The Fusion had a terrible month and was beat by the much older Malibu (again…For the amount of undeserved cheearleading surround the car…you wouldn’t expect a car that’s three years old to spank it)

    The Focus was outsold by the Cobalt.

    The Mustang was outsold by the Camaro…again.

    The Lincoln rebadge of the Taurus has not been down 7 months in a row…by double digits.

    The MKT is proving what we already knew…it’s useless.

    ————–

    Point being…all of Ford’s new appliances have terrible sales numbers…while the old ones (Crown Vic, Explorer, Ranger, etc) are selling like hot cakes. More specifically…the reskinned Taurus and reskinned Fusion. All that work…to move only 3700 units and 10K units.

    And will Ford make up their mind on what to call the Escape…it’s an SUV…not a silly crossover. That is what Ford called it in 2001 (hasn’t changed at all since then) and that is where it’s located on Ford’s web site.

    • 0 avatar
      jaje

      You are completely overlooking the point that the new Ford cars have a much higher transaction point than the cars they replaced. I’ll gladly trade off selling an annual amount of 100k old fleet designed Taurii for a $1m profit than 50k new Taurii for a $3 profit. The reason why Ford can charge more on their newer cars is that they are much better – so give credit where its due and realize its sales numbers are less b/c the cars are much more expensive.

    • 0 avatar
      geeber

      If Ford is in pain because of its January results, then GM must be suicidal. GM recorded a measly 3 percent gain in retail sales, and that was compared to last January’s cataclysmic 48.8 percent decline in sales.

      Incidentally, the Flex sells well in California; it is conquesting sales from other makes; and its customers have some of the best demographics of any Ford model. So while I’m sure that Ford would like to sell more, it’s hardly a complete flop at this point.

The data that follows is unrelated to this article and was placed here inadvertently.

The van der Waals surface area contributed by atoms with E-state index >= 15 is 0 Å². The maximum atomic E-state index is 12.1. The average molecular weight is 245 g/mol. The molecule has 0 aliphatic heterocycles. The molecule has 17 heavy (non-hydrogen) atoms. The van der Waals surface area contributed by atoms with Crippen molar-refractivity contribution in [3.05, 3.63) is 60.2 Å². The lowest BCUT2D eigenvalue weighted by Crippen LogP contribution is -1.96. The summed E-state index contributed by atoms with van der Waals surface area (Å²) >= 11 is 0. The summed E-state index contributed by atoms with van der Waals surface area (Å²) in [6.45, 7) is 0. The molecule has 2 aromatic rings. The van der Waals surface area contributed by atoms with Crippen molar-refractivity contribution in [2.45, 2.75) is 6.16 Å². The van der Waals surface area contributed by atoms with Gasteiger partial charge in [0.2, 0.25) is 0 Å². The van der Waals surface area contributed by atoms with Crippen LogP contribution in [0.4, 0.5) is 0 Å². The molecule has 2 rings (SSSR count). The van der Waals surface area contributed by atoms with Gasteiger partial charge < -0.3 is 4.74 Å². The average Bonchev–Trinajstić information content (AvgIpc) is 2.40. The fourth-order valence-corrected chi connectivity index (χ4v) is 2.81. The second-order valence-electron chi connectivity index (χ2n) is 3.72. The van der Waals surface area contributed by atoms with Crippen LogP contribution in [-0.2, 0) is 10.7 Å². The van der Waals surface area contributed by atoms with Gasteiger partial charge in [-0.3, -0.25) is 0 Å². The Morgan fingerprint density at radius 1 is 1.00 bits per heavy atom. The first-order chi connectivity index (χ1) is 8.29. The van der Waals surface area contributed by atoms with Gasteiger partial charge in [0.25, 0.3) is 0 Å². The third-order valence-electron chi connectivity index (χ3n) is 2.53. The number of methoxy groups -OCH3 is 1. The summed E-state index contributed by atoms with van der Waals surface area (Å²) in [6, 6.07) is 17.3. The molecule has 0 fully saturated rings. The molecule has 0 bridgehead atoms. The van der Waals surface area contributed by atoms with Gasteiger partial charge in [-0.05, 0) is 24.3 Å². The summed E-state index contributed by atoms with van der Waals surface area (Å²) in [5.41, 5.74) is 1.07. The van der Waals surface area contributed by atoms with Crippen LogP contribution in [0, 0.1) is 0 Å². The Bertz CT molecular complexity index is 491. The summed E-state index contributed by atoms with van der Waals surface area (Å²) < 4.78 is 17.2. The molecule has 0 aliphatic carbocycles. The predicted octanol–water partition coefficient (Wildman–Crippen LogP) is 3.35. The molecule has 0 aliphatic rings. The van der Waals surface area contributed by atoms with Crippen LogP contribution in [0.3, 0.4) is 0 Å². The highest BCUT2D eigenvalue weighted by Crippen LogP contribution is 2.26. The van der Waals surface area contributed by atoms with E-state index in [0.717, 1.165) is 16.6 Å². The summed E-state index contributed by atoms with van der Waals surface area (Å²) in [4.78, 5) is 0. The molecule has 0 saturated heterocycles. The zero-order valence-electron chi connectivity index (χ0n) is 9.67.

• 0 avatar
      86er

      “As goes California, so goes the nation”.

    • 0 avatar

      jaje, with expensive comes sticker shock. I was at a Ford lot not too long ago and was confronted with $40k Mustangs, $45k Flexes, $40k Tauri, $30k Fusions and $50k F-150s. Call me crazy but just about everything Ford offers is about $7k – $10k more expensive than I would expect them to be. Maybe this is why Hyundai is steamrolling everyone, including Ford. They charge a lot less for similar if not better quality products.

    • 0 avatar
      rockit

      Trishield:

      Where exactly do you live??? I live in Canada where we always get ripped off on car prices, and those are high even for here.

      Unless well, your lying. Or over exaggerating.

    • 0 avatar
      Z71_Silvy

      “You are completely overlooking the point that the new Ford cars have a much higher transaction point than the cars they replaced.”

      So what? That doesn’t mean they are making money on them. The transaction price on the Veyron was over one million dollars…and they lost tons on that car.

      The massive amount of money Ford dumped (wasted) on their reskinned products (Taurus, Fusion, Edge, F-150, etc)and the gimmicks they have added may have increased transaction prices, but a lot of people are not going to pay that much money for a Ford.

      Ford arrogantly thinks they are better than everyone else…and thinks that people are going to pay BMW/Audi/Mercedes/Lexus/Acura prices…for a Ford. And they simply are not. The products are not ANYWHERE NEAR good enough…and no sane person will spend 45K and end up with a Ford…or even Lincoln.

    • 0 avatar
      jaje

      So what? It doesn’t mean they aren’t making money on them. Ford has been turning profits as of late so I guess that would be some evidence that they are making some money on these cars. Yes – there will be sticker shock comparing the price of the older POS Taurus versus the new Taurus which is twice the car the old one ever was.